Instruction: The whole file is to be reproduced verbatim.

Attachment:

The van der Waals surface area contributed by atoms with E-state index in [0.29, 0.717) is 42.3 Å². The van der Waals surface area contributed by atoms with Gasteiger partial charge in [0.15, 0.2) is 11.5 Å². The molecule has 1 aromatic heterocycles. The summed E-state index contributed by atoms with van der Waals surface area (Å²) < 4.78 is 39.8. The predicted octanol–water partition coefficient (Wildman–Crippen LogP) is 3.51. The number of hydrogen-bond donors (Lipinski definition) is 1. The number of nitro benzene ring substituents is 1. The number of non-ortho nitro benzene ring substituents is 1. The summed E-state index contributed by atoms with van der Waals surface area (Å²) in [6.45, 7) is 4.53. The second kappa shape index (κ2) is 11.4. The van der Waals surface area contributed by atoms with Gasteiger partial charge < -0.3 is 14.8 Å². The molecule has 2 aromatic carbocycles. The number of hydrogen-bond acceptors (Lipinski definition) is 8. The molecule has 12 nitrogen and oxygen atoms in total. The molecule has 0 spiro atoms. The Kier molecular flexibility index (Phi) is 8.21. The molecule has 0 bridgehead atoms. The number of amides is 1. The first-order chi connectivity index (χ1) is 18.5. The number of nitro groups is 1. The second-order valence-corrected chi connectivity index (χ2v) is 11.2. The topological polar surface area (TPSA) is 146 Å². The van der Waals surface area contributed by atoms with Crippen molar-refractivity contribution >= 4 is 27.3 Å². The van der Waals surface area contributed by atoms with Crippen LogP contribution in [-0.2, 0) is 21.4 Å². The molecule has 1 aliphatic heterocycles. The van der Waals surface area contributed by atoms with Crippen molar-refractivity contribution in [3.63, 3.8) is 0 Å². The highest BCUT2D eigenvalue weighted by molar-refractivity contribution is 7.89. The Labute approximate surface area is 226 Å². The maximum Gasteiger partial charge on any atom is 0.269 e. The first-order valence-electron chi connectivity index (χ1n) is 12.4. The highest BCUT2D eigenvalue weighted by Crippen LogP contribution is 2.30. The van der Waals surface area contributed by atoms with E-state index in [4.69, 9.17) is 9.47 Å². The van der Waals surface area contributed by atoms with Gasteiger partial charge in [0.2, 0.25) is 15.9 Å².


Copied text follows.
The van der Waals surface area contributed by atoms with E-state index in [0.29, 0.717) is 42.3 Å². The van der Waals surface area contributed by atoms with Gasteiger partial charge in [0.15, 0.2) is 11.5 Å². The molecule has 1 aromatic heterocycles. The summed E-state index contributed by atoms with van der Waals surface area (Å²) < 4.78 is 39.8. The predicted octanol–water partition coefficient (Wildman–Crippen LogP) is 3.51. The number of hydrogen-bond donors (Lipinski definition) is 1. The number of nitro benzene ring substituents is 1. The number of non-ortho nitro benzene ring substituents is 1. The summed E-state index contributed by atoms with van der Waals surface area (Å²) in [6.45, 7) is 4.53. The second kappa shape index (κ2) is 11.4. The van der Waals surface area contributed by atoms with Gasteiger partial charge < -0.3 is 14.8 Å². The molecule has 2 aromatic carbocycles. The number of hydrogen-bond acceptors (Lipinski definition) is 8. The molecule has 12 nitrogen and oxygen atoms in total. The molecule has 0 spiro atoms. The Kier molecular flexibility index (Phi) is 8.21. The molecule has 0 bridgehead atoms. The number of amides is 1. The first-order chi connectivity index (χ1) is 18.5. The number of nitro groups is 1. The second-order valence-corrected chi connectivity index (χ2v) is 11.2. The topological polar surface area (TPSA) is 146 Å². The van der Waals surface area contributed by atoms with Crippen molar-refractivity contribution >= 4 is 27.3 Å². The van der Waals surface area contributed by atoms with Crippen LogP contribution in [-0.2, 0) is 21.4 Å². The molecule has 1 aliphatic heterocycles. The van der Waals surface area contributed by atoms with Crippen molar-refractivity contribution in [3.63, 3.8) is 0 Å². The highest BCUT2D eigenvalue weighted by molar-refractivity contribution is 7.89. The Labute approximate surface area is 226 Å². The maximum Gasteiger partial charge on any atom is 0.269 e. The first-order valence-electron chi connectivity index (χ1n) is 12.4. The highest BCUT2D eigenvalue weighted by Crippen LogP contribution is 2.30. The van der Waals surface area contributed by atoms with E-state index in [4.69, 9.17) is 9.47 Å². The van der Waals surface area contributed by atoms with Gasteiger partial charge in [0.2, 0.25) is 15.9 Å².